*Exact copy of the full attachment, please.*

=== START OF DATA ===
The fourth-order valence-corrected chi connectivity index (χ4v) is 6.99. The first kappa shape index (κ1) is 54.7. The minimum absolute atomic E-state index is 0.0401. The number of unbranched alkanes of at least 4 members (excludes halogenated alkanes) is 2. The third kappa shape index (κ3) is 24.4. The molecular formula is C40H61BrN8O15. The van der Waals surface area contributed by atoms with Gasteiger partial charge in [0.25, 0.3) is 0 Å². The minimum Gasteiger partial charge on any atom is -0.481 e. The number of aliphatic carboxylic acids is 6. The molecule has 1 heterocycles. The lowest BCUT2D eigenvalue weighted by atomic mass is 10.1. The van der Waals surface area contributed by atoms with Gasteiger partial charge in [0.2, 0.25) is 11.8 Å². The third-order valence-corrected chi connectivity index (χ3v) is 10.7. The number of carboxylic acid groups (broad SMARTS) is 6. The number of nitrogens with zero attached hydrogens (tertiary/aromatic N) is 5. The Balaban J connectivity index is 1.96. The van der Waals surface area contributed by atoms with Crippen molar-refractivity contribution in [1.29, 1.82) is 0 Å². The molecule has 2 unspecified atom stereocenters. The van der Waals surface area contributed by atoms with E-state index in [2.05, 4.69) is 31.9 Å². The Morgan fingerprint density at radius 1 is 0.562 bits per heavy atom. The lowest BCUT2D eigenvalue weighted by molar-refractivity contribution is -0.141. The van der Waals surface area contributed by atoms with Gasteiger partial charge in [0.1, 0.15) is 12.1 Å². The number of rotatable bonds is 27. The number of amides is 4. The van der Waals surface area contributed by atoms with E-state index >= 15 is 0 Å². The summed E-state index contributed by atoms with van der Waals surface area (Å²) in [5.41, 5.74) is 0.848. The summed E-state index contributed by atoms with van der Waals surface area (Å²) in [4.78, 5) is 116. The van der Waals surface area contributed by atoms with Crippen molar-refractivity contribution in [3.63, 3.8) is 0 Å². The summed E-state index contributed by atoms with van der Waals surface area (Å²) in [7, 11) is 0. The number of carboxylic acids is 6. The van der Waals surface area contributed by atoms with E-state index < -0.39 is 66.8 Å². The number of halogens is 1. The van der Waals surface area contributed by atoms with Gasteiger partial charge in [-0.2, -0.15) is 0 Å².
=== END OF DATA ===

The fourth-order valence-corrected chi connectivity index (χ4v) is 6.99. The first kappa shape index (κ1) is 54.7. The minimum absolute atomic E-state index is 0.0401. The number of unbranched alkanes of at least 4 members (excludes halogenated alkanes) is 2. The third kappa shape index (κ3) is 24.4. The molecular formula is C40H61BrN8O15. The van der Waals surface area contributed by atoms with Gasteiger partial charge in [0.25, 0.3) is 0 Å². The minimum Gasteiger partial charge on any atom is -0.481 e. The number of aliphatic carboxylic acids is 6. The molecule has 1 heterocycles. The lowest BCUT2D eigenvalue weighted by atomic mass is 10.1. The van der Waals surface area contributed by atoms with Gasteiger partial charge in [0.2, 0.25) is 11.8 Å². The third-order valence-corrected chi connectivity index (χ3v) is 10.7. The number of carboxylic acid groups (broad SMARTS) is 6. The number of nitrogens with zero attached hydrogens (tertiary/aromatic N) is 5. The Balaban J connectivity index is 1.96. The van der Waals surface area contributed by atoms with Crippen molar-refractivity contribution in [1.29, 1.82) is 0 Å². The molecule has 2 unspecified atom stereocenters. The van der Waals surface area contributed by atoms with E-state index in [2.05, 4.69) is 31.9 Å². The Morgan fingerprint density at radius 1 is 0.562 bits per heavy atom. The lowest BCUT2D eigenvalue weighted by molar-refractivity contribution is -0.141. The van der Waals surface area contributed by atoms with Gasteiger partial charge in [0.1, 0.15) is 12.1 Å². The number of rotatable bonds is 27. The number of amides is 4. The van der Waals surface area contributed by atoms with E-state index >= 15 is 0 Å². The summed E-state index contributed by atoms with van der Waals surface area (Å²) in [5.41, 5.74) is 0.848. The summed E-state index contributed by atoms with van der Waals surface area (Å²) in [4.78, 5) is 116. The van der Waals surface area contributed by atoms with Crippen molar-refractivity contribution in [3.63, 3.8) is 0 Å². The summed E-state index contributed by atoms with van der Waals surface area (Å²) in [7, 11) is 0. The number of carboxylic acids is 6. The van der Waals surface area contributed by atoms with E-state index < -0.39 is 66.8 Å². The number of halogens is 1. The van der Waals surface area contributed by atoms with Gasteiger partial charge in [-0.2, -0.15) is 0 Å².